I hope Kareem finds that teaching the game to eager students is more rewarding than having a highly paid babysitting position in the NBA.
—Matthew May, Birmingham, Mich.
How can you exclude Louisiana State senior running back Kevin Faulk from your list of Top 10 Record Breakers (INSIDE COLLEGE FOOTBALL, Dec. 7)? He's the alltime leader in rushing for the Tigers, with 4,557 yards, and the Southeastern Conference's career leader in touchdowns (53) and all-purpose yards (6,833).
Joseph Auzenne, Carencro, La.
Dry-eyed in Connecticut
Please spare me Leigh Montville's tears (SCORECARD, Nov. 30). I lived in Boston for seven years and watched the Boston Patriots play at Fenway Park, Boston College Alumni Stadium and Harvard Stadium. They were forced to move to Foxboro and change their name to the New England Patriots because Boston and Massachusetts political and business leaders would not facilitate construction of a stadium in Boston, where we all knew it should have been. Don't blame owner Bob Kraft for moving. Give Connecticut the credit it is due for stepping up and making a new stadium a reality after 38 years of Massachusetts futility.
Daniel E. Kleinman, Farmington, Conn.
So what else is new when greed rules? Bob Kraft couldn't care less about long-suffering fans. He wanted a deal that puts big dollars in his pocket—and got it from Connecticut.
Lyle Cazel, Glenview, Ill.
I was impressed by your article on Kareem Abdul-Jabbar's first coaching job (Buffalo Soldier, Nov. 30). People can say what they want about Kareem's having a bad attitude, but what he is doing for those high school players in Whiteriver is incredible. He has set out to do what few NBA superstars have done: sacrifice glamour and money for the love of basketball.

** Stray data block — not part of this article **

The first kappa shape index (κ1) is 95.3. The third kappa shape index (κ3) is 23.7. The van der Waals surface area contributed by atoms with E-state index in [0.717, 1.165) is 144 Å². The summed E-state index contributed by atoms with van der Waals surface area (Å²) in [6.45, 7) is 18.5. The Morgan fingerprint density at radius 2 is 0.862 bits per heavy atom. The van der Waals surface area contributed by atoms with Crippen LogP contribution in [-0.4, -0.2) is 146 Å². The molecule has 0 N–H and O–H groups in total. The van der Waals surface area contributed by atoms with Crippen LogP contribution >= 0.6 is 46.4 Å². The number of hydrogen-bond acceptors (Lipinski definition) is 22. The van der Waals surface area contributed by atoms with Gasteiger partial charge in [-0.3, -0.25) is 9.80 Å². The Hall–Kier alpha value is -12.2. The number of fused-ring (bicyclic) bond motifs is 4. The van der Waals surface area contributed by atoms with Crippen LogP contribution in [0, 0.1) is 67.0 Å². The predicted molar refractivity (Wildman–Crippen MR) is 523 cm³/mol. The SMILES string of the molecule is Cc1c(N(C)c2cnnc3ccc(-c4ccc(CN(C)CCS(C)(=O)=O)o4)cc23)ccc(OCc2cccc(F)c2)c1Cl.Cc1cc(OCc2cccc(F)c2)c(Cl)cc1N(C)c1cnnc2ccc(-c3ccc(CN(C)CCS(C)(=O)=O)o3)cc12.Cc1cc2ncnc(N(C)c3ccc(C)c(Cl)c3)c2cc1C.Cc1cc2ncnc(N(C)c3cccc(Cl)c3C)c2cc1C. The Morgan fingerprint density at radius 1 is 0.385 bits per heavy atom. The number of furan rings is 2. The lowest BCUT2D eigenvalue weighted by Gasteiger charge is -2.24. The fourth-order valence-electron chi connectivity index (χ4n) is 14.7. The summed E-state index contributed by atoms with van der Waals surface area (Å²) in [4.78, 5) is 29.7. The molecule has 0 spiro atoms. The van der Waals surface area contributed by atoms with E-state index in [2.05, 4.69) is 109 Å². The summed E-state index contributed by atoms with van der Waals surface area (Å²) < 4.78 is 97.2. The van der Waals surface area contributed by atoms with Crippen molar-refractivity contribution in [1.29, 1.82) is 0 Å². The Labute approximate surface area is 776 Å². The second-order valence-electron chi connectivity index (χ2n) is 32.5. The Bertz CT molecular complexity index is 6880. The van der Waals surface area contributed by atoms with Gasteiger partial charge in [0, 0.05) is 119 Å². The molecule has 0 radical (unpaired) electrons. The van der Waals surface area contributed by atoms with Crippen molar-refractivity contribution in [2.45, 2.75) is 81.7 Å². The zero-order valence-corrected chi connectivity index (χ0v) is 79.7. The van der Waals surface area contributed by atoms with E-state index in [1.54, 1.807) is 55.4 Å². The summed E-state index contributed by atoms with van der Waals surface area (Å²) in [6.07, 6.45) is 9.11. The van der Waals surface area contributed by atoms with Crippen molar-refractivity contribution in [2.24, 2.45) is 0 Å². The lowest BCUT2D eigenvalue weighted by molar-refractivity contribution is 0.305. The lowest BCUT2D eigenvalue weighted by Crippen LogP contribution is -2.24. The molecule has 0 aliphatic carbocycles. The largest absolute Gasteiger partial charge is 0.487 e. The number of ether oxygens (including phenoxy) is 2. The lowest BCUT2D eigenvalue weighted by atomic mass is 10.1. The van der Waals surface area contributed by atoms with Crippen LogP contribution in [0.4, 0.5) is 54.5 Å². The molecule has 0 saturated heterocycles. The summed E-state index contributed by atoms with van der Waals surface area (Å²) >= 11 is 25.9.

Joshua Ramsey, Chandler, Ariz.
Although Kareem was aloof as a player, he is showing that he will be a friendly and motivating coach to his players. I hope NBA general managers and college athletic directors will change their opinion of him and give him the chance to coach at a higher level.
Terry Trumbull, Manhattan Beach, Calif.
Some Consistency, Please
Randy Moss is an exceptionally talented individual and is proving that fact week by week (SCORECARD, Nov. 30). But, please, enough of the snide references to teams that passed on him in the draft. This is a guy who had a well-publicized record as a thug and a drug user. Dick Vermeil has been lambasted for tolerating Lawrence Phillips's behavior after the Rams took him, but the Vikings and Denny Green are geniuses for taking Moss?
Kevin Lund, Los Angeles
Bernie's the Boss
While Bernie Williams may never hit 40 home runs and may never get elected to start an All-Star Game because he plays the same position as Ken Griffey Jr., I find it harsh to compare him with Joey Cora (Market Swing, Nov. 30). The last time I checked, the goal of every baseball season is to win a World Series ring. Williams has won two in three years. Despite the great year McGwire and Sosa had, I'm willing to guess that each of them would trade his home run record for a chance at a ring.
Brian Lange, Charlottesville, Va.
In implying that the Yankees did fine when Williams wasn't in the lineup, you wrote that New York was 21-10 (.677) without him. That means it was 104-40 (.722) with him.
Jon D. Rimmer, Butler, N.J.
Sacramento State's Charles Roberts ran for 2,260 yards this season to break the Division I-AA single-season rushing record previously held by Butler's Arnold Mickens (INSIDE COLLEGE FOOTBALL, Dec. 7). In fact, only two Division I running backs have rushed for more yards in a season than Roberts has: Oklahoma State's Barry Sanders (2,628 in 1988) and USC's Marcus Allen (2,342 in 1981).
Sports Information Director
Sacramento State University